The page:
ROCHESTER, Minn. -- A Mayo Clinic research team has devised a new virus-based
gene therapy delivery system to help fight cancer. Researchers say their findings
will help overcome hurdles that have hindered gene therapy cancer treatments.
The Mayo research team, which includes a collaborator
from the United Kingdom, describes its new approach
in the current edition of Nature Medicine ( http://www.nature.com/nm/index.html) .
approach relies on "therapeutic hitchhikers" --
particles derived from retroviruses (RNA-containing
viruses that incorporate into the genomes of infected
cells and then produce a therapeutic gene). The viral
particles attach to a specific kind of T cell in
the immune system and "hitchhike" to the tumor because
T cells home in on tumors naturally; T cells are
the immune system's major line of defense against
tumors. By hitching a ride on the T cells, the therapeutic
particles can hit their tumor target while avoiding
detection (and destruction) by the immune system.
When the Mayo team experimented with the hitchhiking
approach in mice using human and mouse cancer cells,
they observed significant cure rates of metastatic
-- or spreading -- tumors.
"Any clinical situation in which cells home to disease
sites -- such as inflammation or autoimmune disease
-- might benefit from this approach," explains Richard
Vile, Ph.D., Mayo Clinic molecular immunologist and
lead researcher of the investigation. "Our work is
an important contribution to the maturation of the
field of gene therapy because ultimately treating
cancers by gene therapy depends on scientists' ability
to specifically target tumor cells in the patient
-- and this specific-delivery feature has eluded
researchers for a variety of reasons. But by devising
a way for viruses to hitch rides on antigen-specific
T cells, we've been able to get over multiple obstacles
to gene therapy."
Dr. Vile emphasizes that the work is still experimental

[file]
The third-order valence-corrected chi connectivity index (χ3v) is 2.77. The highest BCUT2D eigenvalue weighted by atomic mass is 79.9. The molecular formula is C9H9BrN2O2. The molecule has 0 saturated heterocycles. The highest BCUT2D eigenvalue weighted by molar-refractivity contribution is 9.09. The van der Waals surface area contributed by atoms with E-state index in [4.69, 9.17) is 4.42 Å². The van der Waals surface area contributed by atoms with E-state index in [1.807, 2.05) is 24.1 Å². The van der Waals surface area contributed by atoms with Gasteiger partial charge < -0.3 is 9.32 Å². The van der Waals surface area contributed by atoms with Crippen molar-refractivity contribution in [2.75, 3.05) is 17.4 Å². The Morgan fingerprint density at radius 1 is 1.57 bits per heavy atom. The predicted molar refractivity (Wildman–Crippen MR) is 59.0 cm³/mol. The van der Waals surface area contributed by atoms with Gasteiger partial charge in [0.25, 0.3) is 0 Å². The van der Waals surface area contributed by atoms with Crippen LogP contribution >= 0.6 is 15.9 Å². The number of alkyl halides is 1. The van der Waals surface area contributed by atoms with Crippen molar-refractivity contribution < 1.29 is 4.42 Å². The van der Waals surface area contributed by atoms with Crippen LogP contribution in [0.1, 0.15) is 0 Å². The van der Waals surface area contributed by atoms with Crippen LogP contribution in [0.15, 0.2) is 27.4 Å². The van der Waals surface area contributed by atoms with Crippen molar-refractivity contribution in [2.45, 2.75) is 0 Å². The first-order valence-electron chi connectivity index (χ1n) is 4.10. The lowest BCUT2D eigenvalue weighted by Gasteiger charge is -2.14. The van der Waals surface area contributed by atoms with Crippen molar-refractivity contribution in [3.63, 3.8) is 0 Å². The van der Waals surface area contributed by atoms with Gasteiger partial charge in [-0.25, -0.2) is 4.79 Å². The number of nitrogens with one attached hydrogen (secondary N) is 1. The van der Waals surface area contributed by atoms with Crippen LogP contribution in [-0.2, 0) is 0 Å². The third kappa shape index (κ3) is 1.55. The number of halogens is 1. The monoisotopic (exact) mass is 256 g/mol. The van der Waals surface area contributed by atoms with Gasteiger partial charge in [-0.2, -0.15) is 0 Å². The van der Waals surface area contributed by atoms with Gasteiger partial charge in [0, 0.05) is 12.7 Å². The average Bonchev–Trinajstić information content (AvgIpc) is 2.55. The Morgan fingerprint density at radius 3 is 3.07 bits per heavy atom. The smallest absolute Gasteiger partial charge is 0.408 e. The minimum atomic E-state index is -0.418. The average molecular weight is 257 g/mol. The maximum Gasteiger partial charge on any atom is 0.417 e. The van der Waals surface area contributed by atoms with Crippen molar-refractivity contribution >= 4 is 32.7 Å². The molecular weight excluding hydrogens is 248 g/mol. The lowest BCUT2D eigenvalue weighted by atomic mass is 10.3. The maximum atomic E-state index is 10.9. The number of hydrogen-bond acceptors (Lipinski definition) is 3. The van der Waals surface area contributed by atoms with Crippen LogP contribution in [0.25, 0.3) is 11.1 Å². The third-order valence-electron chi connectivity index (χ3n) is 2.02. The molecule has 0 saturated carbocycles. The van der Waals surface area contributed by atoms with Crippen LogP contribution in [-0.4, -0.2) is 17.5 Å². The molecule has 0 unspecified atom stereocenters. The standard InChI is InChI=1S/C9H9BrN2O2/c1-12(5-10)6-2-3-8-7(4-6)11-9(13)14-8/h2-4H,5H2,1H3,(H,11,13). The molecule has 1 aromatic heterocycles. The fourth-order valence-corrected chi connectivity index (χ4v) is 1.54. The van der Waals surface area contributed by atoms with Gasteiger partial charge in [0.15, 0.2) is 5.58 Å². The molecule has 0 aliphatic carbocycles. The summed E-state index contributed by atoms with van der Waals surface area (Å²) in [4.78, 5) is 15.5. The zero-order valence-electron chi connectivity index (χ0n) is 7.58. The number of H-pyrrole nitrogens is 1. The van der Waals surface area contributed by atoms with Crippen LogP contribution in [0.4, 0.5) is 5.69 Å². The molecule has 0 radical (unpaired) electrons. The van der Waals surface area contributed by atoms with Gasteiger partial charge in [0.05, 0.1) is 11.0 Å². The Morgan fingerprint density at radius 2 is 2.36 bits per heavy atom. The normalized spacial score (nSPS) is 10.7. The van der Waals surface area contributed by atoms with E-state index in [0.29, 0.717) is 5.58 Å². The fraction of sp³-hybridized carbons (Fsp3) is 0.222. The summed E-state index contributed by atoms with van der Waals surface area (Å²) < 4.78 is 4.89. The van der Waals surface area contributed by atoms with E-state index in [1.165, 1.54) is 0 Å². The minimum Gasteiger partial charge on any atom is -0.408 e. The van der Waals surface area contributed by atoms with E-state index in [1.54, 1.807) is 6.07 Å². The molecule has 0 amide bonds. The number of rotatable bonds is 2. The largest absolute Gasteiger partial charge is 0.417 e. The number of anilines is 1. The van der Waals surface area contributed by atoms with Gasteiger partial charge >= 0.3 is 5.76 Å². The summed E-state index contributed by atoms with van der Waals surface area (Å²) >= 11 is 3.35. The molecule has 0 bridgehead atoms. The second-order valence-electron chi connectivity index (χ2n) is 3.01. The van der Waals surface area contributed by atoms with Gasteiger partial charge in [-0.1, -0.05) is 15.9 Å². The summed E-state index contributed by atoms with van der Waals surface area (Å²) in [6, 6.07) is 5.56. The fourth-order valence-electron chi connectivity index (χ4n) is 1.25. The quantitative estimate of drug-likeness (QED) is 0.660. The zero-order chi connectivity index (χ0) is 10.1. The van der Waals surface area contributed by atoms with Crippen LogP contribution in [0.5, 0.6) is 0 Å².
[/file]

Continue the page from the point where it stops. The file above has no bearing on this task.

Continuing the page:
and not yet ready for use in human patients. But
if larger studies validate these findings, the therapeutic
hitchhiker approach may be employed in clinical trials
of new treatments.
Significance of the Mayo Research
The Mayo investigators have invented a simpler method
for using modified viruses to transport therapeutic
genes to tumors. They are the first to exploit traits
of retroviruses during the infection process of a
cell in which attachment to the cell can occur in
a nonspecific way. This opens up new opportunities
for using viruses therapeutically because this method
of attachment allows researchers not only to target
particular cells, but also to more easily gain entry
into the cells -- which they must do to deliver therapeutic
genes to destroy tumors. The T cells also help kill
About the Investigation
Using mice, the Mayo Clinic team showed that retrovirus
particles could successfully attach to the surface
of primary T cells and then safely hitchhike -- be
carried through the bodies of mice that had fully
functioning immune systems and evade detection by
the immune system -- to reach tumors, the sites of
T cell accumulation. They further showed that once
it reached the tumor, the viral transporter successfully
transferred a gene to both mouse and human tumor
cells that then infected the cells. This proved that
the concept works.
Collaboration and Support
In addition to Dr. Vile, the Mayo Clinic research
team included Caroline Cole, Ph.D.; Jian Qiao, M.D.,
Ph.D.; Timothy Kottke; Rosa Maria Diaz, Ph.D.; Atique
Ahmed; Luis Sanchez-Perez; Gregory Brunn, Ph.D.;
and Jill Thompson. John Chester, M.B.B.S., Ph.D.,
collaborated from the Cancer Research UK Clinical
Center, St. James' University Hospital, Leeds, UK.
The work was supported by
MayoClinic.com ( http://www.mayoclinic.com )
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For more on Mayo Clinic research, go to http://www.mayo.edu .